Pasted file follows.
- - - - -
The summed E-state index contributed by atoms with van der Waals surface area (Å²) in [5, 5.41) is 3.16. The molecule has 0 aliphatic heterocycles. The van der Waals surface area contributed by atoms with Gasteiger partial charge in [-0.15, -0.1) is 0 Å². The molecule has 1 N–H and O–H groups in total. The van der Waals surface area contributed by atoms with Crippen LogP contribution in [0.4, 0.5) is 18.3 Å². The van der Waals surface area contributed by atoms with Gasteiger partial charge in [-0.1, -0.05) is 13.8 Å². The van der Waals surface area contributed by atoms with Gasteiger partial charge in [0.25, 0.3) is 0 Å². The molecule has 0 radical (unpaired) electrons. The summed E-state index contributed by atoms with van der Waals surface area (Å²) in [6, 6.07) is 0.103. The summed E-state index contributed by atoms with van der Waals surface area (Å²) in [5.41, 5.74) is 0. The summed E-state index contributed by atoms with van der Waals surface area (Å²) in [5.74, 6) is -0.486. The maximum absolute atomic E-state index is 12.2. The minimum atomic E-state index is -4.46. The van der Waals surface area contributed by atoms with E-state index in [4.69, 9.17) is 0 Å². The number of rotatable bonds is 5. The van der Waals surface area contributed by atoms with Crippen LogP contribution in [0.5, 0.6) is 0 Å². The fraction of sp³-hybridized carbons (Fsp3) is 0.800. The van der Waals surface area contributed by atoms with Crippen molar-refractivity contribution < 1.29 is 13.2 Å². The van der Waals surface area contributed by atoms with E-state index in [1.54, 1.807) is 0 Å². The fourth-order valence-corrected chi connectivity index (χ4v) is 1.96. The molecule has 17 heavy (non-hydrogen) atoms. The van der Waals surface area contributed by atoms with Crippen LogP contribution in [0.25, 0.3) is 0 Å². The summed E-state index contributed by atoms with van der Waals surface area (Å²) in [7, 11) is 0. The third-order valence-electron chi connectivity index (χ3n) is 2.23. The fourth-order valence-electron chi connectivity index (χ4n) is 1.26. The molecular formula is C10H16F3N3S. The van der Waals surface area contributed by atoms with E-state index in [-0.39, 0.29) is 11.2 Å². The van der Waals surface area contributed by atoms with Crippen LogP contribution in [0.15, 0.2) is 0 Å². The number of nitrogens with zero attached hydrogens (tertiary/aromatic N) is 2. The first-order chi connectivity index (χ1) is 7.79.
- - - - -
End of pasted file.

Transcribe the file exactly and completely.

The summed E-state index contributed by atoms with van der Waals surface area (Å²) in [5, 5.41) is 3.16. The molecule has 0 aliphatic heterocycles. The van der Waals surface area contributed by atoms with Gasteiger partial charge in [-0.15, -0.1) is 0 Å². The molecule has 1 N–H and O–H groups in total. The van der Waals surface area contributed by atoms with Crippen LogP contribution in [0.4, 0.5) is 18.3 Å². The van der Waals surface area contributed by atoms with Gasteiger partial charge in [-0.1, -0.05) is 13.8 Å². The van der Waals surface area contributed by atoms with Gasteiger partial charge in [0.25, 0.3) is 0 Å². The molecule has 0 radical (unpaired) electrons. The summed E-state index contributed by atoms with van der Waals surface area (Å²) in [6, 6.07) is 0.103. The summed E-state index contributed by atoms with van der Waals surface area (Å²) in [5.41, 5.74) is 0. The summed E-state index contributed by atoms with van der Waals surface area (Å²) in [5.74, 6) is -0.486. The maximum absolute atomic E-state index is 12.2. The minimum atomic E-state index is -4.46. The van der Waals surface area contributed by atoms with E-state index in [4.69, 9.17) is 0 Å². The number of rotatable bonds is 5. The van der Waals surface area contributed by atoms with Crippen LogP contribution in [0.5, 0.6) is 0 Å². The fraction of sp³-hybridized carbons (Fsp3) is 0.800. The van der Waals surface area contributed by atoms with Crippen molar-refractivity contribution < 1.29 is 13.2 Å². The van der Waals surface area contributed by atoms with E-state index in [1.54, 1.807) is 0 Å². The fourth-order valence-corrected chi connectivity index (χ4v) is 1.96. The molecule has 17 heavy (non-hydrogen) atoms. The van der Waals surface area contributed by atoms with Crippen LogP contribution in [0.25, 0.3) is 0 Å². The summed E-state index contributed by atoms with van der Waals surface area (Å²) in [7, 11) is 0. The third-order valence-electron chi connectivity index (χ3n) is 2.23. The fourth-order valence-electron chi connectivity index (χ4n) is 1.26. The molecular formula is C10H16F3N3S. The van der Waals surface area contributed by atoms with E-state index in [-0.39, 0.29) is 11.2 Å². The van der Waals surface area contributed by atoms with Crippen LogP contribution in [0.15, 0.2) is 0 Å². The number of nitrogens with zero attached hydrogens (tertiary/aromatic N) is 2. The first-order chi connectivity index (χ1) is 7.79.